For anyone watching the stock tickers yesterday (and maybe today…), it was ugly. Dropping over 2%, the stock market had its worst day of the year so far, with the S&P 500 and Dow Jones posting their worst day since last August. Brought on by poor employment and manufacturing numbers and exacerbated by Moody’s downgrade of Greece, the drop has been a long time in the making, in our opinion. In May alone, 28 of the 35 economic reports that came out were negative, and yet the stock market kept chugging along.
Now, typically, we aren’t the ones to see one bad day in stocks and assume the bear market is on (although we would love to see that). But Josh Brown over at The Reformed Broker shared a Kimble Charting Solutions graph that points out an eerie similarity between the ramp up to the credit crisis and our current economic state. We’ve been saying for a while to diversify now – not after the market crashes- and this is yet another shot across the bow to those long the stock market. [Click the chart to enlarge]
[Past performance is not necessarily indicative of future results]
What the data shows is a repeat of the split between high yield funds and long bonds. It started back in 2006, when people were just beginning to question what was driving stocks and when it would give out, and we all know how things played out in 2008.
We’re hoping that things don’t blow up for the sake of the average person’s 401k, but at the same time wouldn’t mind seeing another big leg down in stocks (a la 2008) to really push the point home that you need something other than stocks and bonds (ahem…managed futures) in your portfolio.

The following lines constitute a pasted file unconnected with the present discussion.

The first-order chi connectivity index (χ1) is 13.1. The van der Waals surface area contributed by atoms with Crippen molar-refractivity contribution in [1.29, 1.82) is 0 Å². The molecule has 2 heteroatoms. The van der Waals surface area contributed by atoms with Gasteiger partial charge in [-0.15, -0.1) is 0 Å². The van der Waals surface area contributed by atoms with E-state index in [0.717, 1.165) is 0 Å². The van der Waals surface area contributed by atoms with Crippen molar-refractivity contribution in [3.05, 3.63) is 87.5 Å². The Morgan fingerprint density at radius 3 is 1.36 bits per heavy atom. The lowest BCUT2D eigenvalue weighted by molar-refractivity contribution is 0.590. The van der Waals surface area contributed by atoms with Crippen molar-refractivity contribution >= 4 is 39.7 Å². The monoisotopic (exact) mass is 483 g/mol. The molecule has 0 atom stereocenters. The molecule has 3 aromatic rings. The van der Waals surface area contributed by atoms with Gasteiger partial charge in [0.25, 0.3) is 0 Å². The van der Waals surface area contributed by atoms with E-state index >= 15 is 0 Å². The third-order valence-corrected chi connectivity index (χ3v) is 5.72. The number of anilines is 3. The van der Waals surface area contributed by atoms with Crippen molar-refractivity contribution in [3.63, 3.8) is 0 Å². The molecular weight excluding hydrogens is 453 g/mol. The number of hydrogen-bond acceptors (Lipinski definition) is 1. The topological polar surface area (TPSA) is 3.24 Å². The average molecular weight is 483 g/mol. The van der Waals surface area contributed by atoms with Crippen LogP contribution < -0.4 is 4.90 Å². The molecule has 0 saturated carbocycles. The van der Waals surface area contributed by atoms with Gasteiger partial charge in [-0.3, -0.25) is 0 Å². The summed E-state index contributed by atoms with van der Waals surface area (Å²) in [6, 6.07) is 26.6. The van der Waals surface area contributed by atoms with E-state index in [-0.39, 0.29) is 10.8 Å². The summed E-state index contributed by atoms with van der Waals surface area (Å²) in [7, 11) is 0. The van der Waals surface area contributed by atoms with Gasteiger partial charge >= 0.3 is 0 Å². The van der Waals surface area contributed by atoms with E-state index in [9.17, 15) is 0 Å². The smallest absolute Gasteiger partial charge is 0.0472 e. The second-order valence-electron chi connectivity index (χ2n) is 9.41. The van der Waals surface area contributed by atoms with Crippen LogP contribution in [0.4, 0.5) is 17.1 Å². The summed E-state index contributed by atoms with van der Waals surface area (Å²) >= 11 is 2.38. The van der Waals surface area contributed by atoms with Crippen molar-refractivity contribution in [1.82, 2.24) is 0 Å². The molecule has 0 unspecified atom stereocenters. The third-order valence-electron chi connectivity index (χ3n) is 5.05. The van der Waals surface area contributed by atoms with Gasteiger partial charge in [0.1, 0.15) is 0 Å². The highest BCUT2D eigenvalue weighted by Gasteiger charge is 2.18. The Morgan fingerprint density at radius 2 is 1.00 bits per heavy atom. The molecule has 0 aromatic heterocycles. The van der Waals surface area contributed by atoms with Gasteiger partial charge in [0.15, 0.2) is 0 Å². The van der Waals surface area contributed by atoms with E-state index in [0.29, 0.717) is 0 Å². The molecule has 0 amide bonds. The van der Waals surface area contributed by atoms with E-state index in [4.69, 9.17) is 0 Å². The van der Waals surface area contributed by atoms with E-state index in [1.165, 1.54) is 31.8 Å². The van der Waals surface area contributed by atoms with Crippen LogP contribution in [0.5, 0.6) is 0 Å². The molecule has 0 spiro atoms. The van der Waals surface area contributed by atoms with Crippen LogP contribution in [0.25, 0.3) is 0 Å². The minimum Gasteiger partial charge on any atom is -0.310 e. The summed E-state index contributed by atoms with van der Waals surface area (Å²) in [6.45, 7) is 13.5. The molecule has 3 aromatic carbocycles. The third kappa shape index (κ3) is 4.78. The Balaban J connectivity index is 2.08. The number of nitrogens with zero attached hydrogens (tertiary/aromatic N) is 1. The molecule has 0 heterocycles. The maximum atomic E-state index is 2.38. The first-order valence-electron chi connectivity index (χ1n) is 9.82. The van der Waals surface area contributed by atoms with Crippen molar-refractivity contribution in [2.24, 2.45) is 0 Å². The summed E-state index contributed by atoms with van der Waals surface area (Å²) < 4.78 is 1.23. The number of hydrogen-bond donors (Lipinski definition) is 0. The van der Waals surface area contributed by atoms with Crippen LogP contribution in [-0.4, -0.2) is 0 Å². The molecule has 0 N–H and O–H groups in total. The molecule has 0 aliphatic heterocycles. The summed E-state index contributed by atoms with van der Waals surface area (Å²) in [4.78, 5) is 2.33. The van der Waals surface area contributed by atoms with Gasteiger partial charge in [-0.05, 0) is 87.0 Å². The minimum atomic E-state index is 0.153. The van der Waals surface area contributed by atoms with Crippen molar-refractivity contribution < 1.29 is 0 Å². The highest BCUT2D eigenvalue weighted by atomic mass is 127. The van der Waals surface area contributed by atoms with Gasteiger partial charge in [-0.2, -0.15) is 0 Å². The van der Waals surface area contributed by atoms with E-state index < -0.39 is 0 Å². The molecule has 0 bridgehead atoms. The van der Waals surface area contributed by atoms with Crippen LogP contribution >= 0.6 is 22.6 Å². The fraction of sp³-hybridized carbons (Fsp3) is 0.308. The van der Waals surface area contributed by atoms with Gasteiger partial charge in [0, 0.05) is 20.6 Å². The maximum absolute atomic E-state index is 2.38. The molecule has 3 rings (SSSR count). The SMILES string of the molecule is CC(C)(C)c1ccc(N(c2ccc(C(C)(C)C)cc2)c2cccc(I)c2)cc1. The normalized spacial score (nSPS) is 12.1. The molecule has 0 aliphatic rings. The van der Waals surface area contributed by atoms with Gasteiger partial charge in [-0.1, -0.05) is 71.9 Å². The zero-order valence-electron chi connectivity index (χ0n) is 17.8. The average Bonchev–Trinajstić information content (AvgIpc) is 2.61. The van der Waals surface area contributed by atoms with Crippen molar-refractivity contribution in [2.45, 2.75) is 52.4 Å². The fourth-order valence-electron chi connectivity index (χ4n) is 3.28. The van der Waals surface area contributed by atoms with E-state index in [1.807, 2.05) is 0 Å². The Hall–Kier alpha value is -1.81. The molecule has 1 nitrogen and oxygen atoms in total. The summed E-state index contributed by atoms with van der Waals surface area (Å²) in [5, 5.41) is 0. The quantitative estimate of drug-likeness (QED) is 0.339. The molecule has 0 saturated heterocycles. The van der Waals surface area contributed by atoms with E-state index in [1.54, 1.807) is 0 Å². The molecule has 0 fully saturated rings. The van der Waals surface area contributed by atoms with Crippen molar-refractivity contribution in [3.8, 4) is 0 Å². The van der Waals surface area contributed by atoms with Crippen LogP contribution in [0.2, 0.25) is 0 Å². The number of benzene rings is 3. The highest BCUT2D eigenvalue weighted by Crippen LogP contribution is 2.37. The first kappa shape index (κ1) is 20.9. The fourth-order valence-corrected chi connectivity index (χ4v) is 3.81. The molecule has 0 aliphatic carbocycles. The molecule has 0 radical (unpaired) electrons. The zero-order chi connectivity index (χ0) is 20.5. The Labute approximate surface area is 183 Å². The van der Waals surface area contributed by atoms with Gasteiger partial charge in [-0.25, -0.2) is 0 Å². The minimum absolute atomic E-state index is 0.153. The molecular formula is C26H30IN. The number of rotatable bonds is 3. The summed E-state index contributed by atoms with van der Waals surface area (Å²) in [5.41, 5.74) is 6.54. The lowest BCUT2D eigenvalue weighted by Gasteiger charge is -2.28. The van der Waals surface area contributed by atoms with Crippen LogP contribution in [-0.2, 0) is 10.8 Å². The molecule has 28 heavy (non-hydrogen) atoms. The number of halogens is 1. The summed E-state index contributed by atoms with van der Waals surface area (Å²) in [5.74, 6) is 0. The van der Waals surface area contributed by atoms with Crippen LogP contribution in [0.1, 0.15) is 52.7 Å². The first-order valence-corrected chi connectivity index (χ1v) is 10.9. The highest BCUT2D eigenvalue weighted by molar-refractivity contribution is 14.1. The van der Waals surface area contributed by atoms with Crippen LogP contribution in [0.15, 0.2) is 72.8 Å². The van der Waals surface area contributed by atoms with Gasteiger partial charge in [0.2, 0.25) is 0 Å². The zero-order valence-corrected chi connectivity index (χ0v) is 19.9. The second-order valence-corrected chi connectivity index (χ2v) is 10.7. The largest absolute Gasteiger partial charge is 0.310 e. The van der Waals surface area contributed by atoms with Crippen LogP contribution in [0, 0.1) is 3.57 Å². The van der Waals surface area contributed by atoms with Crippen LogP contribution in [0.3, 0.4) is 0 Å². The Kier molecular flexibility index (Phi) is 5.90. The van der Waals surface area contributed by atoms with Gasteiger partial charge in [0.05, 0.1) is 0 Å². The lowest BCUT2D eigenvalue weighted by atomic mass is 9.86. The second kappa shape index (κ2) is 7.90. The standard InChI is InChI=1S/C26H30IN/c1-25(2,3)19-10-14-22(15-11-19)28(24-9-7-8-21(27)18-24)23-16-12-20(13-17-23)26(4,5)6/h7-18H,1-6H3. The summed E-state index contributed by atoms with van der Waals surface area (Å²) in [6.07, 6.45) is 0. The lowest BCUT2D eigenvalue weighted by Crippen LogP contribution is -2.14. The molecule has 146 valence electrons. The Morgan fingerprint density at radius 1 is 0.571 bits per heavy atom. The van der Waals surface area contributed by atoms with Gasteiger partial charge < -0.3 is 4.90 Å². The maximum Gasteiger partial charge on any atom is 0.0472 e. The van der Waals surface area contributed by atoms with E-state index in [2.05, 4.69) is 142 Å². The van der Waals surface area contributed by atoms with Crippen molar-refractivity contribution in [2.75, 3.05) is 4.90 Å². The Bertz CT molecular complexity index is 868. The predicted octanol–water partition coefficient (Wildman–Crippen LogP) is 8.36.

And, as we have contended since the beginning of the year – we think the returns for managed futures will come from down trends in commodities this year, not from ever higher highs. Another down leg in stocks would be just the catalyst for grains, energies, softs, metals, and more to retrace a good portion of the large move up they have made since 2009.
Check out our old newsletter for more on historic managed futures crisis performance here.
The performance data displayed herein is compiled from various sources, including BarclayHedge, RCM's own estimates of performance based on account managed by advisors on its books, and reports directly from the advisors. These performance figures should not be relied on independent of the individual advisor's disclosure document, which has important information regarding the method of calculation used, whether or not the performance includes proprietary results, and other important footnotes on the advisor's track record.
Benchmark index performance is for the constituents of that index only, and does not represent the entire universe of possible investments within that asset class. And further, that there can be limitations and biases to indices such as survivorship, self reporting, and instant history.
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